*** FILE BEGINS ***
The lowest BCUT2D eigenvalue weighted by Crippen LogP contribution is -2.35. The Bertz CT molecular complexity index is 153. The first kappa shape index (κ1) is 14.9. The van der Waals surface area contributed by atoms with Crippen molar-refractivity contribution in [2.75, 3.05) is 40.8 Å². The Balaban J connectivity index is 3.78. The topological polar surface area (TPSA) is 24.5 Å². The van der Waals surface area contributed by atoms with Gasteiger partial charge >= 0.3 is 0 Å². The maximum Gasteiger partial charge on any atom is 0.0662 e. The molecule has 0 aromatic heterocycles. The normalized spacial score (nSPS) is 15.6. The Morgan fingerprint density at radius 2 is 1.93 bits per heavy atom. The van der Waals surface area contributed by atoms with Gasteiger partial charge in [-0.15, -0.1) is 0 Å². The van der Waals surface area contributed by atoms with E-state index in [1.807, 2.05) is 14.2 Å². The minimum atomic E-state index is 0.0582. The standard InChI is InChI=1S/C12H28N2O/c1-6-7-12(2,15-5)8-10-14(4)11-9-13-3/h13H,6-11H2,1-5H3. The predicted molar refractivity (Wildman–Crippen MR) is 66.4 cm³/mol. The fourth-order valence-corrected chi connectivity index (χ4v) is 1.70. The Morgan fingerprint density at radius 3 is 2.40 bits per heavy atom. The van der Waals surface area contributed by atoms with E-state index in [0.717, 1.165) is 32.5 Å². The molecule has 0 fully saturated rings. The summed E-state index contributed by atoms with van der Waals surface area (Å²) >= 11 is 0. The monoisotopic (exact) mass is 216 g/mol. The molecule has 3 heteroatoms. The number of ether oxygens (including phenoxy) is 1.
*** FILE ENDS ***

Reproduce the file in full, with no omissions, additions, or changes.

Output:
The lowest BCUT2D eigenvalue weighted by Crippen LogP contribution is -2.35. The Bertz CT molecular complexity index is 153. The first kappa shape index (κ1) is 14.9. The van der Waals surface area contributed by atoms with Crippen molar-refractivity contribution in [2.75, 3.05) is 40.8 Å². The Balaban J connectivity index is 3.78. The topological polar surface area (TPSA) is 24.5 Å². The van der Waals surface area contributed by atoms with Gasteiger partial charge >= 0.3 is 0 Å². The maximum Gasteiger partial charge on any atom is 0.0662 e. The molecule has 0 aromatic heterocycles. The normalized spacial score (nSPS) is 15.6. The Morgan fingerprint density at radius 2 is 1.93 bits per heavy atom. The van der Waals surface area contributed by atoms with Gasteiger partial charge in [-0.15, -0.1) is 0 Å². The van der Waals surface area contributed by atoms with E-state index in [1.807, 2.05) is 14.2 Å². The minimum atomic E-state index is 0.0582. The standard InChI is InChI=1S/C12H28N2O/c1-6-7-12(2,15-5)8-10-14(4)11-9-13-3/h13H,6-11H2,1-5H3. The predicted molar refractivity (Wildman–Crippen MR) is 66.4 cm³/mol. The fourth-order valence-corrected chi connectivity index (χ4v) is 1.70. The Morgan fingerprint density at radius 3 is 2.40 bits per heavy atom. The van der Waals surface area contributed by atoms with E-state index in [0.717, 1.165) is 32.5 Å². The molecule has 0 fully saturated rings. The summed E-state index contributed by atoms with van der Waals surface area (Å²) >= 11 is 0. The monoisotopic (exact) mass is 216 g/mol. The molecule has 3 heteroatoms. The number of ether oxygens (including phenoxy) is 1.